One of my eighth great grandfathers, born on 10 February 1636 at La Rochelle, was a Huguenot linen merchant named Zacharie Fonnereau (also known as ‘Zacharia or ‘Zachary’ Fonnereau).

In 1674 he married Marguerite Chateigner, and in 1677 they had a son, Claude.

British (English) School; Possibly Zacharie Fonnereau (b.1636)

Possibly Zacharie Fonnereau (b.1636) Colchester and Ipswich Museums Service: Ipswich Borough Council Collection Retrieved from

Denner, Balthasar, 1685-1749; Possibly Marguerite Fonnereau as an Elderly Lady

Possibly Marguerite Fonnereau as an Elderly Lady by Balthasar Denner (1685–1749) (circle of) Colchester and Ipswich Museums Service: Ipswich Borough Council Collection retrieved from

La Rochelle is a seaport on the French Atlantic coast. From 1568, La Rochelle became a centre for the Huguenots, and the city declared itself an independent Reformed Republic on the model of Geneva. La Rochelle suffered religious wars and rebellions including the Siege of La Rochelle in 1627-8 (which resulted in a victory for King Louis XIII and the Catholics), the expulsion of 300 Protestant families in November 1661, and the revocation of the Edict of Nantes in 1685 by Louis XIV who claimed to be entitled to do so because there were no more Huguenots in his kingdom and their special privileges were no longer needed.


Cardinal Richelieu at the Siege of La Rochelle, by Henri Motte, 1881


In 1689 Claude, 12 years old, was sent to England. In 1693 he received his certificate of denization (granting permanent resident status and the right to own land) and was naturalised in 1698.

In 1698 Claude Fonnereau married Elizabeth Bureau (1670-1735), who was also from La Rochelle. Claude and Elizabeth had eight children, among them Anne Fonnereau (1704-1782), who married Phillip Champion de Crespigny (1704-1765). Anne Fonnereau was my sixth great grandmother.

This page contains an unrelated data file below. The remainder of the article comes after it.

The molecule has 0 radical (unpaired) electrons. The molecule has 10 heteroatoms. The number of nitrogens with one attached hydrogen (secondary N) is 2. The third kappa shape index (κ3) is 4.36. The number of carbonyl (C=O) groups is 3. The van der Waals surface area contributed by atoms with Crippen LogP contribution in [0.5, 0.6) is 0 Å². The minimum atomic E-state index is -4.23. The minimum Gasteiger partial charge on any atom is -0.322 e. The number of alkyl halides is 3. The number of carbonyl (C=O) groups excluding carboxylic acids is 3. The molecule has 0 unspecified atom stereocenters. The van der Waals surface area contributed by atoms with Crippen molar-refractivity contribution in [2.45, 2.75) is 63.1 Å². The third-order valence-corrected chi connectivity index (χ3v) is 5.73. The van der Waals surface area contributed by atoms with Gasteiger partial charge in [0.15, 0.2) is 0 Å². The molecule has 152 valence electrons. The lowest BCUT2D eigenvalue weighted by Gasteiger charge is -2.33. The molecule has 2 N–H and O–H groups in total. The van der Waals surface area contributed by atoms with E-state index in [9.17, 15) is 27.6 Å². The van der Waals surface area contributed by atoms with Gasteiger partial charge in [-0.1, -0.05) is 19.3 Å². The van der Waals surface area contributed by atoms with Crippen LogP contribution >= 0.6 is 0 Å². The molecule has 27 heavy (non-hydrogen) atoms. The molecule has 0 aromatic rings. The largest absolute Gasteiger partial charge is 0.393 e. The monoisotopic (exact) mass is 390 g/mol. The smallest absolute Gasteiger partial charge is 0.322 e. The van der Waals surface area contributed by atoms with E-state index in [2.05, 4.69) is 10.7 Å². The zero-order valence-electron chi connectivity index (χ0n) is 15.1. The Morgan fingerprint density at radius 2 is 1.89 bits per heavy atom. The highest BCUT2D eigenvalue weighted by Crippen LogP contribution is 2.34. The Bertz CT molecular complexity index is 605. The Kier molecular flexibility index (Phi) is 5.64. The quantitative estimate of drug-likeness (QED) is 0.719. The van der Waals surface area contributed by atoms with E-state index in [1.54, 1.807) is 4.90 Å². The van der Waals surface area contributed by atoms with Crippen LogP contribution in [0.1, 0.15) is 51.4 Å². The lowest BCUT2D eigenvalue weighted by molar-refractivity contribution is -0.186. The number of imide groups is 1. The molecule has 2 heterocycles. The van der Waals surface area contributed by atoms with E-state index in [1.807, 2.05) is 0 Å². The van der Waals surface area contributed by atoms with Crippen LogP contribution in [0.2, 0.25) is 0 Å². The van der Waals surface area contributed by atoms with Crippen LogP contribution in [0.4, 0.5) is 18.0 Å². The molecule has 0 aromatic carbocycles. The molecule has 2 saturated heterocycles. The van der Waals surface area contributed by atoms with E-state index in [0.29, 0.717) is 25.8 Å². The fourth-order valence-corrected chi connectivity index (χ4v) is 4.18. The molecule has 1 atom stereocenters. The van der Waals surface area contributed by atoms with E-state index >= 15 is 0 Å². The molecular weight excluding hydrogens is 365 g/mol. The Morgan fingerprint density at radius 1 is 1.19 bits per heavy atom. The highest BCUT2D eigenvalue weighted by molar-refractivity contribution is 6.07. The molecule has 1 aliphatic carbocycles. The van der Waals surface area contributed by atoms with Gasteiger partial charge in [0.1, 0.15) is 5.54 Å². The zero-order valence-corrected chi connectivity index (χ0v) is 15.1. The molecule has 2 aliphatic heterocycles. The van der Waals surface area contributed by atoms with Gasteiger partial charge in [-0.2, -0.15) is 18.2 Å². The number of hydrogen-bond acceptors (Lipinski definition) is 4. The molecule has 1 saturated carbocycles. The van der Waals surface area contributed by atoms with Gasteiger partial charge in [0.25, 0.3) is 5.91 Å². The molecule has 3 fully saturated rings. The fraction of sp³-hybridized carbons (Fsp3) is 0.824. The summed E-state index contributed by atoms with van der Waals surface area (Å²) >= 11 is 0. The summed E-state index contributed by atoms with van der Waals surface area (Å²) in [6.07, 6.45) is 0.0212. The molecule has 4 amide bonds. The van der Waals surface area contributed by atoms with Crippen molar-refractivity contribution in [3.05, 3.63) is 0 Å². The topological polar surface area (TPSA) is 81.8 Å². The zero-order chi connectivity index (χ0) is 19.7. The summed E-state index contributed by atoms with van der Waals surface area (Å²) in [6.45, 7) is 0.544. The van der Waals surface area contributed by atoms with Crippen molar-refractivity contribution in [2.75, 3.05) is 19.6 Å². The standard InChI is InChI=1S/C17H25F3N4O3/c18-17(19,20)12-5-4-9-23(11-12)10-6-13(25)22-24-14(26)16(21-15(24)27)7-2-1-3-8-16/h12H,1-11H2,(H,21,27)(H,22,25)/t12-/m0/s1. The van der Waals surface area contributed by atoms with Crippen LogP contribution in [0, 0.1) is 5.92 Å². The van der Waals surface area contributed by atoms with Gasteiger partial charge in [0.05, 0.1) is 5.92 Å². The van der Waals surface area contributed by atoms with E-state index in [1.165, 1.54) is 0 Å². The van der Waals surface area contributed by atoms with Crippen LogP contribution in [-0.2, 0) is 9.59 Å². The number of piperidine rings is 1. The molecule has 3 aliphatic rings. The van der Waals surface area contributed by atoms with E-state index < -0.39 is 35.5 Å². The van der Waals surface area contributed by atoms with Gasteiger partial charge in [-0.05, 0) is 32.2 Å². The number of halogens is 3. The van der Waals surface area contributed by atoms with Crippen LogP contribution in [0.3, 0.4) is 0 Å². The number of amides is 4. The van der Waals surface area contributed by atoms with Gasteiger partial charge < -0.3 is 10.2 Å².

British (English) School; Claude Fonnereau (1677-1740)

Claude Fonnereau (1677-1740) Colchester and Ipswich Museums Service: Ipswich Borough Council Collection retrieved from


Claude’s mother Marguerite Fonnereau née Chateigner died in England on 1 October 1720 and is buried in St Stephen Walbrook in the City of London.

I do not know when Zacharie died. There is no record of the death of Zacharie in England. It may be that the record has not survived or that he never emigrated there. There is also no record of his denization nor can I find a record of him in an English Huguenot church. It would be useful to have témoignages credentials, for example, which were certificates of sound doctrine and good behaviour from his previous congregation presented by a person moving to a new church.

While I have been able to find records which refer to Claude Fonnereau as the son of Zacharie, I have not been able to find records of Zacharie’s parents. I have found family trees which suggest that Zacharie was the son of a Zacharie. The earlier Zacharie may have been a notable watchmaker but at present I feel unable on the evidence to claim Zacharie Fonnereau watchmaker of La Rochelle as my direct forebear.


Fonnereau watch

A pre-balance spring gilt-metal and rock crystal crucifix watch signed by Fonnereau a la Rochelle in 1650 and sold by Sothebys at auction on 11 May 2008 for CHF133,000 ($Au177,688).


Sotheby’s gives a biography of Zaccharie Fonnereau the watchmaker: “Originally from Geneva, he was apprenticed in Lyon in 1618 and then became Compagnon in 1622. As a master watchmaker in 1641, he settled in La Rochelle.”

The watch auctioned by Sotheby’s in 2008 was displayed in an exhibition of watchmaking in Geneva in 2011-2012.

a watch made by the watchmaker Zacharie Fonnereau will also be displayed. Circumventing the ban on crosses decreed by the goldsmiths’ guild in 1566, he created, like other Genevan masterwatchmakers, this cross-shaped timepiece. Dating from 1620 and worn around the neck at the time, the watch is more a piece of jewellery than a precision instrument. The valuable case is carved from rock crystal.


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